Italy’s Many Dialects.

A NY Times “What in the World” piece by Gaia Pianigiani describes the results of Italy’s complex linguistic situation:

Say you’re shopping at a farmer’s market in Rome, and you’d like to pick up some nice, ripe watermelon. The signs at some stands call it “anguria”; others say “cocomero” or “melone d’acqua.”

Why so many different words for the same fruit? Because in their daily lives, many Italians don’t speak Italian.

That is, they don’t shop or chat or argue in standard Italian, the kind that is studied in school and heard on the news. They use one of the country’s hundreds of local dialects, each with its own quirks of pronunciation, inflection and vocabulary.

“You call it watermelon in New York, and that would be ‘anguria’ in Italian,” said Tino Mattiussi, a third-generation owner of a fruit and vegetable stand in the colorful Campo de’ Fiori market in central Rome. “But here, everyone knows it as ‘cocomero,’ so I wrote what people understand better.”

A few stands away, Mauro Ranucci had a different approach. “We advertise it as ‘anguria,’ as that is Italian,” he said firmly. “At least, that’s how people call it in the north.” When a southerner once asked him for a “melone d’acqua,” Mr. Ranucci said, it took him a minute to realize what he meant.

“We all speak Italian with strong regional connotations, even if the discrepancies are minor,” said Giovanni Ronco, vice director of the Italian Linguistic Atlas. “No other country has so many linguistic differences in such a limited space.”

There follows a brief discussion of relevant history. Oh, and if you were wondering, cocomero has antepenultimate stress: co-CO-mero. Thanks, Eric!

Comments

  1. gwenllian says:

    hrcak.srce.hr/file/222742

    Paper (in Croatian) on the various words for watermelons, cantaloupes and cucumbers in Croatian coastal dialects and their (mostly) Italian origins, with a nice table of the Croatian names, with accentuation, listed by locality.

  2. gwenllian says:

    Sorry, here’s a working link

  3. Spanish sandía ‘watermelon’ comes from ‘Sindh’, from Arabic. Likewise the Sardinian síndria, by way of Catalan.
    Italian WP briefly discusses some more etymologies.

  4. I learned the words “cocomero” and “cocodrillo” from children’s songs. “Un cocomero tondo, tondo // Che voleva essere il più forte del mondo…” and “Il cocodrillo come fa?”

    At least “cocomero,” “melone d’acqua,” and “anguria” refer to the same fruit. But how do you translate this into English:

    “Amarene, visciole e marasche sono i “parenti poveri” di ciliege e duroni”?

  5. David Marjanović says:

    “No other country has so many linguistic differences in such a limited space.”

    ROTFL!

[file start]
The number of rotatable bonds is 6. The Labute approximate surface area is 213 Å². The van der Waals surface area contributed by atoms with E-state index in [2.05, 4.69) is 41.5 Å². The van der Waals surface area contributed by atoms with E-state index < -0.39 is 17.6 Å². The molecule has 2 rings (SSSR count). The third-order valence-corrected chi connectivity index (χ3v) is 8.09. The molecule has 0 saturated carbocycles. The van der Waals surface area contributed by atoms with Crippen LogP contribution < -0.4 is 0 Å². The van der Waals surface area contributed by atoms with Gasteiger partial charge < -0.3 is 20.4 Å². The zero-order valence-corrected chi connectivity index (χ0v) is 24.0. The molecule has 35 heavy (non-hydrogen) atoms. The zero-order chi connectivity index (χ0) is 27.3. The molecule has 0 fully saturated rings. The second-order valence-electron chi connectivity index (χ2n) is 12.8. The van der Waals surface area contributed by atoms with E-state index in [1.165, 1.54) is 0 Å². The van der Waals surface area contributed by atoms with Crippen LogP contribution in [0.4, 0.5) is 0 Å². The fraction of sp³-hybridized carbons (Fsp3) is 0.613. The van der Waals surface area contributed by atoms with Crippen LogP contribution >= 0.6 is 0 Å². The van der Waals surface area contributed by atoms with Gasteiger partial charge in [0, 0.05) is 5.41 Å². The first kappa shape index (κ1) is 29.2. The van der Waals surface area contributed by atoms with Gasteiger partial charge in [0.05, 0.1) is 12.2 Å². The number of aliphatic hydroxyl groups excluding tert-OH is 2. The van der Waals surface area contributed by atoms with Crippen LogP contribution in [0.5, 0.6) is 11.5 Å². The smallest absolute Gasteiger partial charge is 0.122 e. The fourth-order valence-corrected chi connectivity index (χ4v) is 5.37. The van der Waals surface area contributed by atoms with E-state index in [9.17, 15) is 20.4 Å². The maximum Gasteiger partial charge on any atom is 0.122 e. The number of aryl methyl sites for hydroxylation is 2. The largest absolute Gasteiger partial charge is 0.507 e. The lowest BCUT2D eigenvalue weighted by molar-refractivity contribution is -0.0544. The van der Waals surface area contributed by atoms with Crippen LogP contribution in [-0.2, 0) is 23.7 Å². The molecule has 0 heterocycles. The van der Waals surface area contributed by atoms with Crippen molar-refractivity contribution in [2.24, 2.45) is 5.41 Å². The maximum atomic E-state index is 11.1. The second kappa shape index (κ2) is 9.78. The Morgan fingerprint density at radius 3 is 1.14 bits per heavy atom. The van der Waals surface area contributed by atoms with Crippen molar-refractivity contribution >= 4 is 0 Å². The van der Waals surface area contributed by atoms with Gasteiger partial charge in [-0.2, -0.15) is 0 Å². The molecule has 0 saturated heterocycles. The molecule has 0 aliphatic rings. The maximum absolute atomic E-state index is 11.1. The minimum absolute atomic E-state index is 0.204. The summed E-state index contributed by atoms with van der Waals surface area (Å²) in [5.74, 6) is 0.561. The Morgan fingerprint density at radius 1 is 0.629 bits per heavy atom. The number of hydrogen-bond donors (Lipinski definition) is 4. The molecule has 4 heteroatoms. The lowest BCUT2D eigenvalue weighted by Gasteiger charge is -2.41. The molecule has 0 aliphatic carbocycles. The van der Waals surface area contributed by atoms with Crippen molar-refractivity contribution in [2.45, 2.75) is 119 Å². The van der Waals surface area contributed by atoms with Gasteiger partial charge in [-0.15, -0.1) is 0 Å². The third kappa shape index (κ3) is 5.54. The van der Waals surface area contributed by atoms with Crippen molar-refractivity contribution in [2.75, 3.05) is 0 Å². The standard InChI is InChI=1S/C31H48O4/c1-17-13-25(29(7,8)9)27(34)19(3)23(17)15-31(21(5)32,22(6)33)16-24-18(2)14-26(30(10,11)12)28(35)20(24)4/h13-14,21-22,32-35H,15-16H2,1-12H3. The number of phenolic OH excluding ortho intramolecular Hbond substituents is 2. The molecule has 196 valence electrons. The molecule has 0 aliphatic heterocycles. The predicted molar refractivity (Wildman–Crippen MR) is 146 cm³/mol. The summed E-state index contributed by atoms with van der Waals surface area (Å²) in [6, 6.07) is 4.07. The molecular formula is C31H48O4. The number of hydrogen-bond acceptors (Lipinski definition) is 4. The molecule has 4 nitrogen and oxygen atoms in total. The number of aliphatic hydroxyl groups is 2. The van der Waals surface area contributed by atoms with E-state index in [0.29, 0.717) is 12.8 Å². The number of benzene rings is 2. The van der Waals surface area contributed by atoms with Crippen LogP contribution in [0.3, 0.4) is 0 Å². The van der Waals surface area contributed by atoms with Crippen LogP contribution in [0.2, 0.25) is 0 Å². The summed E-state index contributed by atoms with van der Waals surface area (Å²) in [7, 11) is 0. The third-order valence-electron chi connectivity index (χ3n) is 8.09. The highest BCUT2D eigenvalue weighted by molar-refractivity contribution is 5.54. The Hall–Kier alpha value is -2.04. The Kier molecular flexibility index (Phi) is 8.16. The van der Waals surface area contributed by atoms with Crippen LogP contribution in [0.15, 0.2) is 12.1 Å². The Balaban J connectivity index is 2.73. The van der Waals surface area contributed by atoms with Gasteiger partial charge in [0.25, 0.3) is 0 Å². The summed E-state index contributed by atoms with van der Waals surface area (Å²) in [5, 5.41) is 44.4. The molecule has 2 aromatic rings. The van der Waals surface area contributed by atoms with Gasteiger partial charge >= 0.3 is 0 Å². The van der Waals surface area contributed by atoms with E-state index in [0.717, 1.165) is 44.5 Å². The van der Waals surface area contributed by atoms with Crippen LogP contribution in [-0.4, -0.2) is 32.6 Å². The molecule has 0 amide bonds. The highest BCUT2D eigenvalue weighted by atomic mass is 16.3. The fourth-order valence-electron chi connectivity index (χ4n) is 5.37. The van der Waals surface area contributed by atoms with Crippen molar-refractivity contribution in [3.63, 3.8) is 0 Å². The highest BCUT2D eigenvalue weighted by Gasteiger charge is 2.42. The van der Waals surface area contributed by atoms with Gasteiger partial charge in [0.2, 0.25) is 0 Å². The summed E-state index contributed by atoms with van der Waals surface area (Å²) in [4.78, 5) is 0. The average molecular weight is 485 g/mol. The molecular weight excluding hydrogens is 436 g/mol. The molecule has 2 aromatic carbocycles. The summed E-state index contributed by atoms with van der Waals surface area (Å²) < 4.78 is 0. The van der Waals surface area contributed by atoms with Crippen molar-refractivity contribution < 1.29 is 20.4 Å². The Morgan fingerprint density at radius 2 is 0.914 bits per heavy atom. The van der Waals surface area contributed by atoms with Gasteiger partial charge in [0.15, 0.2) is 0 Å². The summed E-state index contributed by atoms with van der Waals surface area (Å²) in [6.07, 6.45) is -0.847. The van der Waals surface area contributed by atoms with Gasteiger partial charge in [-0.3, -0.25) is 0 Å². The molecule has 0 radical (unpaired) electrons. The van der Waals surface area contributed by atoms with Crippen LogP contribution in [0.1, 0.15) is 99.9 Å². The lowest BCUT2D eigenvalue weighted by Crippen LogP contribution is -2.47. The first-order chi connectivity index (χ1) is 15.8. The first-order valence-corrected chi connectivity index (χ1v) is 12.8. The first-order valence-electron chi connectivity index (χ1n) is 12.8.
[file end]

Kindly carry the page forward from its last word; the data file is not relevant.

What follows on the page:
6. January First-of-May says:

    Well, it might be true if you only include countries whose languages are still (mostly) closely related (so that the “linguistic differences” don’t rise to the point of “completely different language”). Even so, England (and/or Scotland) must be pretty close (Ireland would’ve been even closer but English is in the way).
    But yeah, there are many countries with a lot more linguistic diversity (culminating in Papua New Guinea).

    EDIT: And I won’t be surprised if there’s some Pacific country (Micronesia? Kiribati?) where most people speak some variety of Polynesian but the dialects still vary significantly.

  7. This article has things completely wrong. The author should perhaps have extended her sample beyond three people in a market or else looked at a dictionary. Both “anguria” and “cocomero” are acceptable in Italian. If anything “cocomero” is considered standard Italian and “anguria” more regional. Here is a link to an article at the Corriere della Sera website followed by a translation into English for those who don’t read Italian.
    http://dizionari.corriere.it/dizionario-si-dice/A/anguria-cocomero.shtml

    It is well known that the most appropriate term, which follows the botanical one, is cocomero, scientific Latin being Cucumis citrullus; and cocomero is used throughout central Italy, whereas in Southern Italy the common term is mellone (or melone) d’acqua, to distinguish it from mellone di pane, which is what in the rest of Italy is called simply melone (melon), and in Tuscany also known as popone.
    Anguria is a more regional term, which is widespread throughout the North. Just to confuse matters more, in Lombardy itself and in various parts of Piedmont and even in the South, cocomero means cucumber.
    Going back to anguria, the name can be traced back to late Greek angurion (which actually meant cucumber), a term which came over to Italy with the Byzantine domination, around the 6th Century AD, and which became widespread in the whole of Northern Italy with the Hexarchate of Ravenna. With such solid historical references, anguria is fully entitled to citizenship, and we can use it with no qualms as an alternative to cocomero.

  8. Phillip Hill: Thanks, I love that kind of detail!